War Quants: How World War II Changed Risk Analysis Forever.


Management Consulting: How a Power Tie and a Good Pitch Changed Risk Management.

Comparing the Horsemen.

Major Risk Management Problems to Be Addressed.

CHAPTER 5 An Ivory Tower of Babel: Fixing the Confusion about Risk.

The Frank Knight Definition.

Risk as Volatility.

A Construction Engineering Definition.

Risk as Expected Loss.

Risk as a Good Thing.

Risk Analysis and Risk Management versus Decision Analysis.

Enriching the Lexicon.

CHAPTER 6 The Limits of Expert Knowledge: Why We Don’t Know What We Think We Know about Uncertainty.

The Right Stuff: How a Group of Psychologists Saved Risk Analysis.

Mental Math: Why We Shouldn’t Trust the Numbers in Our Heads.

"Catastrophic" Overconfidence.

The Mind of "Aces": Possible Causes and Consequences of Overconfidence.

Inconsistencies and Artifacts: What Shouldn’t Matter Does.

Answers to Calibration Tests.

CHAPTER 7 Worse Than Useless: The Most Popular Risk Assessment Method and Why It Doesn’t Work.

A Basic Course in Scoring Methods (Actually, It’s the Advanced Course, Too—There’s Not Much to Know).

Does That Come in ‘‘Medium’’?: Why Ambiguity Does Not Offset Uncertainty.

Unintended Effects of Scales: What You Don’t Know Can Hurt You.

Clarification of Scores and Preferences: Different but Similar-Sounding Methods and Similar but Different-Sounding Methods.

CHAPTER 8 Black Swans, Red Herrings, and Invisible Dragons: Overcoming Conceptual Obstacles to Improved Risk Management.

Risk and Righteous Indignation: The Belief that Quantitative Risk Analysis Is Impossible.

A Note about Black Swans.

Frequentist versus Subjectivist.

We’re Special: The Belief that Risk Analysis Might Work, But Not Here.

CHAPTER 9 Where Even the Quants Go Wrong: Common and Fundamental Errors in Quantitative Models.

Introduction to Monte Carlo Concepts.

Survey of Monte Carlo Users.

The Risk Paradox.

The Measurement Inversion.

Where’s the Science? The Lack of Empiricism in Risk Models.

Financial Models and the Shape of Disaster: Why Normal Isn’t so Normal.

Following Your Inner Cow: The Problem with Correlations.

"That’s Too Uncertain": How Modelers Justify Excluding the Biggest Risks.

Is Monte Carlo Too Complicated?


CHAPTER 10 The Language of Uncertain Systems: The First Step Toward Improved Risk Management.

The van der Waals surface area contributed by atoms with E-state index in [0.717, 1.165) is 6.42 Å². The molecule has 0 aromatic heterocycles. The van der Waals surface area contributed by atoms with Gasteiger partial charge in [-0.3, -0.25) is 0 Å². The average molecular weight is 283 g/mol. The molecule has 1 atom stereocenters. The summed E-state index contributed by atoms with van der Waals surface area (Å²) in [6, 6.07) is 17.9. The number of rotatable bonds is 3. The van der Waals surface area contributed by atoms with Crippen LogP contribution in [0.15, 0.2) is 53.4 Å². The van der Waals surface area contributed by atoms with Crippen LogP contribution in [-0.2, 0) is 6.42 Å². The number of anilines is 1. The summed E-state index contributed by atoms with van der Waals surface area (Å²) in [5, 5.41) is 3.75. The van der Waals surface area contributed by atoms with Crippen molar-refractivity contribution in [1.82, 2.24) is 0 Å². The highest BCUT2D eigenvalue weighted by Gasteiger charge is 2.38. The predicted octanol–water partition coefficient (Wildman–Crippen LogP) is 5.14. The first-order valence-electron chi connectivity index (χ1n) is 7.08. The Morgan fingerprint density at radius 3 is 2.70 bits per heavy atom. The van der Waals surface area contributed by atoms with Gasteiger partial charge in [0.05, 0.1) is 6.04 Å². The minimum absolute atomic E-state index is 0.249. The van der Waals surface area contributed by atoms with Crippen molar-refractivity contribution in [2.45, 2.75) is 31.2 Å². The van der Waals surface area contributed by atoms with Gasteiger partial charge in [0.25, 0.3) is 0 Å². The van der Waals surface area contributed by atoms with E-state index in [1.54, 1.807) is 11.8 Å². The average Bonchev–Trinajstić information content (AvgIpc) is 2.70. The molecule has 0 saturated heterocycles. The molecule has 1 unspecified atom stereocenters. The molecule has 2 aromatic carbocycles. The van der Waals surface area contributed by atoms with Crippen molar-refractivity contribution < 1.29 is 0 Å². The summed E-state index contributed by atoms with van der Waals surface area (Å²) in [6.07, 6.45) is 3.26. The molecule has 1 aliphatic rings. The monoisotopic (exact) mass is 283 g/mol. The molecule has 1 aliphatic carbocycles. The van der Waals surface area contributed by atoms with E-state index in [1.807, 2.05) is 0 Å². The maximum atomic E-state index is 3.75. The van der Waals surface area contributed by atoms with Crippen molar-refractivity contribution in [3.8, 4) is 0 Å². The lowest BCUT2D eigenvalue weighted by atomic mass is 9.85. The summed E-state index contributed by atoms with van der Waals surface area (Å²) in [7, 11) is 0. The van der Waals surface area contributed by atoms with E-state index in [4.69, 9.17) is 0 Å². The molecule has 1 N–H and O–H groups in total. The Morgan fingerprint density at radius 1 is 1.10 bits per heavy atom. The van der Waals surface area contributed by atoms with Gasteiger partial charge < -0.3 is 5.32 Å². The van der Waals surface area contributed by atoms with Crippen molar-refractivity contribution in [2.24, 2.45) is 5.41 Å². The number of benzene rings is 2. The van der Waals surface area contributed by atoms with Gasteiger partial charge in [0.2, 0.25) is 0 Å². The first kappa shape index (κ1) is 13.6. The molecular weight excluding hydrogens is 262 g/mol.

Getting Your Probabilities Calibrated.

The Model of Uncertainty: Decomposing Risk with Monte Carlos.

Decomposing Probabilities: Thinking about Chance the Way You Think about a Budget.

A Few Modeling Principles.

Modeling the Mechanism.

CHAPTER 11 The Outward-Looking Modeler: Adding Empirical Science to Risk.

Why Your Model Won’t Behave.

Empirical Inputs.

Introduction to Bayes: One Way to Get around that "Limited Data for Disasters" Problem.

Self-Examinations for Modelers Who Care about Quality.

CHAPTER 12 The Risk Community: Intra- and Extraorganizational Issues of Risk Management.

Getting Organized.

Managing the Global Probability Model.

Incentives for a Calibrated Culture.

Extraorganizational Issues: Solutions beyond Your Office Building.

Miscellaneous Topics.

Final Thoughts on Quantitative Models and Better Decisions.

Appendix Calibration Tests and Answers.


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Sort by: Showing all of 2 Customer Reviews
  • Posted April 17, 2009

    I Also Recommend:

    The most important book of the season

    This book goes beyond the headlines to describe the nuts and bolts of the problems of popular risk management methods. The angle the author takes on the real reasons behind the market failure is completely different from the pundits and much better researched than the talking heads.

    It completely debunks the most popular risk management methods as pure quackery while showing that some methods really have proven themselves as scientifically valid. It also discusses risk manaagement in terms that would be just as relevant for the next natural disaster, terrorist attack or IT security breach as it is for the current economic crisis.

    Any organization trying to start a risk management program of any kind(Enterprise Risk Management, etc.) risks repeating grave mistakes unless they read this first.

    1 out of 1 people found this review helpful.

    Was this review helpful? Yes  No   Report this review
  • Anonymous

    Posted November 20, 2009